xerox lithography

1. Make a fresh xerox

2. You want to make a thin gum solution, so add 1 part gum arabic, 1 part water in a bowl.

3. Coat an area of the plexiglas plate with gum arabic and place the photocopy on top of this area with image facing up. If you have difficulty with wrinkling, lift up the photocopy and re-apply a small amount of gum arabic to plexiglas and lay the paper down in sections wiping it on the top with a sponge dipped in gum arabic to smooth out wrinkles. When the paper is fully adhered give it one final light coat of gum arabic. Be gentle

4. Roll up some oil based ink and roll your brayer over the copy gently. It might roll up with your roller so start from the center and roll to the edges.
The ink should roll smoothly and not be too tacky. You may need to add (linseed or stone-)oil to the right consistency.
Mix only enough ink for one print at a time because it gets contaminated with paper fibres and gum arabic.
Each time you reload the brayer, roll it on newsprint to remove any gum arabic that might be picked up from the photocopy.

I like to give the plate one consistent coat of ink and then remove the ink with a sponge and water. Some artists prefer to apply several very light coats of ink using water and a sponge to remove the ink between each coat. You will have to see what works best for you. Be aware that too many applications of ink followed by water to remove it will eventually break down the photocopy paper which is serving as your plate.

5. You need to keep sponging to remove the excess ink and to keep the copy wet, so sponge, then roll, then sponge, then roll.

6. The toner will appear glossy from ink when it’s ready. Sometimes this is very quick.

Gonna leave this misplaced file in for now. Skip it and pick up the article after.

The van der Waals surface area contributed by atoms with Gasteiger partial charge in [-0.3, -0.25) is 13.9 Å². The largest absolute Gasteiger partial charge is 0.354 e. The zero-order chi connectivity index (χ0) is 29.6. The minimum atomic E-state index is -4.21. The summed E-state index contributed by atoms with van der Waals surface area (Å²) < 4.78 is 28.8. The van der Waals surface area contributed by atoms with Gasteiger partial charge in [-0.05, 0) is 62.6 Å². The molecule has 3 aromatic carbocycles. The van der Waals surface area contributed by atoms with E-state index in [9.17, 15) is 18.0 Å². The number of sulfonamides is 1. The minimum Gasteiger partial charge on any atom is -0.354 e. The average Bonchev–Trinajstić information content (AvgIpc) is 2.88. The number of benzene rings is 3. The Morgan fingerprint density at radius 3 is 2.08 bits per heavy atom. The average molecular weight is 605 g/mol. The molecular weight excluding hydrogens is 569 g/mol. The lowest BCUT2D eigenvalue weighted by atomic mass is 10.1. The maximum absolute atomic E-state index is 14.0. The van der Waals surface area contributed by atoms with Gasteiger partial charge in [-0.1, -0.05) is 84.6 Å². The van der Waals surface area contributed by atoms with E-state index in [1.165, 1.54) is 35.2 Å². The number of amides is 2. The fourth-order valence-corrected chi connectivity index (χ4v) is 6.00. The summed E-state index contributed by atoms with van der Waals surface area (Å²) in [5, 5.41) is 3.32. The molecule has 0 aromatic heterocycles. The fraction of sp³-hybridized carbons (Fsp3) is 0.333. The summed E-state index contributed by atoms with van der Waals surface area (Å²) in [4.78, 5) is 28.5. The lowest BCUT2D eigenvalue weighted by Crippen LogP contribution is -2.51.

7. Once it’s wet, it’s very fragile, so be careful when peeling the inked copy off of the glass. Run this through the press onto paper or fabric under some good pressure. I usually set it on a plexi plate, but you don’t have to.

If you want to start a new print, clean the roller and ink area and any additional ink that might have transferred to your work area or plexiglas plate. Start a new batch of ink. Baby oil or vegetable oil works well to clean up equipment and work areas.

1. Make good quality XEROX photocopies with a heavy, dark-as-possible and well-fused layer of toner. It’s a good idea to make several of the image you want to work with, as they do break down after a few transfers. The best copy machines use dense toner which is fused tightly to the paper; never use ink jet or laser copies

2. Help the xerox copy “age” a bit by placing it face up on a hotplate to “bake” the toner for a few minutes (it stabilizes the toner a wee bit more).

3. Paint a very thin and even coat of Zisser Amber Shellac on the backside of the photocopy; this strengthens the toner and the paper; let it dry. (a sponge brush works well)

4. Use Dan Smith #79 Relief Ink, or G.C.#1796 Litho Ink modified with Setswell; you must significantly reduce the tack and body of the ink or it will lift the toner off the paper.

5. Use a solution of 1/3 gum arabic to 2/3 water. Spread a little solution on a glass or plexi palette; place the photocopy face up on the solution. Pour a little bit more of the solution onto the copy and let it soak in evenly; then reduce to a damp film gently with a soft-hair brush (hake is great) before rolling it up with ink.

6. Roll it up GENTLY with a small soft rubber brayer, being careful to keep the copy damp with the brush (but not wet); sponges tend to abrade paper which then causes the paper to scum badly. If the paper does scum, squeeze a generous amount of the gum/water solution onto the copy; this should dislodge a lot of the scumming ink. If unable to rescue the Xerox, switch to another copy of the same image.